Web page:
In 2006 the CCR became the further evolved CCX, a car that was an important milestone for the company. Although still based on the CC8S it was heavily modified and for the first time featured an engine developed in-house and producing 817 hp. Importantly the engine could run on 91 octane fuel and also passed the Californian environmental regulation. The CCX was in other words the first Koenigsegg car to be sold in the US, and the “X” in the name commemorates the 10-year anniversary of the first ever test drive with the CC prototype in 1996. Its environmentally-friendly sister car, the CCXR followed a couple of years later and could be driven on ethanol, bringing the benefit of some more power for those who felt they needed it. On ethanol the CCXR produces 1018 hp and 1060 Nm of torque, cracking the 1000-mark both for hp and Nm for the first time – but not the last.

Fast forward to 2010 and Koenigsegg presents the Agera (“act” in Swedish) that over the coming seven years would be built in various versions with between 910 and 1175 hp. Although based on the CCX, the Agera featured a new body, new interior and a new engine. The car’s monocoque is made of carbon fibre which brings us to a central theme of all Koenigsegg cars, namely keeping the weight under control. Whereas a Bugatti Chiron weighs in at just under two tons, Koenigseggs have so far managed to stay under 1500 kg, bringing lots of benefits but also a much rawer experience than the super fast but also super plush ride of a Chiron. The Agera set one of Koenigsegg’s most notable speed records so far, namely 0-300-0 km/h in 21 seconds, more than 10 seconds less than a Chiron, and in 2017 professional driver Niclas Lilja would set a new top speed record at 447 km/h in the Nevada desert. And then end 2019, the Agera did a 0-400-0 km/h run in 31 seconds. It’s difficult to compare these numbers in a way that really illustrates the size of the achievement, but as some kind of reference, a McLaren 720 does 0-300 km/h in 21 seconds. However, by then the Agera is already back to 0…

The Agera RS in Dubai, one market where it has lots of success…

Koenigsegg has today established itself as one of the leading hypercar constructors in the world, going from a very small operation of about 50 people to today around 300 employees, still based in Ängelholm in Sweden. Demand has never been stronger and Koenigsegg have in total so far built around 250 cars for some 190 clients at prices from USD 1.5m and upwards (with no upper limit…). As you understand from the numbers, some owners have more than one car in their garage. Life isn’t fair…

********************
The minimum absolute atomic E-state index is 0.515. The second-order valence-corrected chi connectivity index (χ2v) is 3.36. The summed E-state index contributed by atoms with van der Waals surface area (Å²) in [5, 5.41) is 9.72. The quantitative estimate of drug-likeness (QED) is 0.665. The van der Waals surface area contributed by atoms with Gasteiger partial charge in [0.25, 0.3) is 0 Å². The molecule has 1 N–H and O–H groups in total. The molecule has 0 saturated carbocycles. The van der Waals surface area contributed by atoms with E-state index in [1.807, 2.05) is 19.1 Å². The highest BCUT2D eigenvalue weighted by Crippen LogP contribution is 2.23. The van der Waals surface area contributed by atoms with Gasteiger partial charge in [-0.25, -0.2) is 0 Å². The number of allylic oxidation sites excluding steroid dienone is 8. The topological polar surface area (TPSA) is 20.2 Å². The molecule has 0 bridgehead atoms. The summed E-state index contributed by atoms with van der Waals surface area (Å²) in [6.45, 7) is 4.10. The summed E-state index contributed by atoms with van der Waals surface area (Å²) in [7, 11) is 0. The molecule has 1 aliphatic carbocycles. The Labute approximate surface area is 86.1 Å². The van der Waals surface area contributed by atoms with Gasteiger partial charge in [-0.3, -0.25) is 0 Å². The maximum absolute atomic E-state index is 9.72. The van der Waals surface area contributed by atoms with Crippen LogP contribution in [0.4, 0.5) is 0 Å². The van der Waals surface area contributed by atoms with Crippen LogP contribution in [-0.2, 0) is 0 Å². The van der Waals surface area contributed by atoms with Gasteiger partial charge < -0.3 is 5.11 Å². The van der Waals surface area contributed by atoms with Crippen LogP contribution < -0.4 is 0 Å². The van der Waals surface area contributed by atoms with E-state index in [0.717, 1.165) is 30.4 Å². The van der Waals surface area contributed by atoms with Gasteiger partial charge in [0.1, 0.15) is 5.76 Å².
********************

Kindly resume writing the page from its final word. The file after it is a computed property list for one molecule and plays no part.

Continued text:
From the mid-2010’s, Koenigsegg has kept busy. In 2014 it launched the surreal One:1, which at 1360 kg had a power output of 1 hp per kg, and at 1371 Nm, practically the same torque… In 2015, the hybrid Koenigsegg Regera (“reign” in Swedish) was launched with an 1115 hp engine and was built until 2019. In the same year the Agera was replaced by the Jesko, which takes its name from Christian’s father. As per Christian, the Jesko is the fastest car the brand will ever build. With a twin-turbo, 5-litre V8 engine producing 1622 hp (running on ethanol) and a perfect aerodynamic shape, the Jesko in the Absolut version is said to have a top speed of 531 km/h. Finding a place to test that isn’t easy, but Koenigsegg is working on it to reclaim the world’s speed record which in between has been lost to the US small-scale brand SSC.

The most exciting car in today’s line-up is however not the Jesko but rather the Gemera (“give more” in Swedish), the world’s first real four-seater hypercar, including a decent, 200-litre luggage space. Its drivetrain is highly impressive: a two-litre, three-cylinder engine producing 600 hp (!!) is combined to three electrical engines to a total power output of 1700 hp on ethanol. The company targets a production of 125 Jeskos and 300 Gemeras, which given current demand they will most certainly reach, but take a number of years to do so, as the current annual production is around 20-30 cars.

The closest I have been to a Koenigsegg was seeing an Agera at the Geneva Motor Show in 2019 and I don’t expect to come closer to one anytime soon. What I find so impressive with the company however, is the philosophy of never resorting to a less than perfect solution. If there is a piece or system available in the market Koenigsegg will be happy to buy it, but if it’s anything less than perfect, they will rather build it themselves. If you can charge your clients the kind of money the company does this is no doubt easier, but it also translates a very high ambition. It’s also truly impressive what Christian has invented and developed through the years. His technical genius combined with a pretty stunning design on most models has made Koenigsegg into a supercar company like no other. Most of us would probably have been equally impressed had the cars had a few hundred hp less, but not Christian: 27 years ago he set out to build the fastest hypercar in the world, and that’s what he’s done over and over again. If Zlatan is the God of football, then Christian is no doubt the God of hypercars!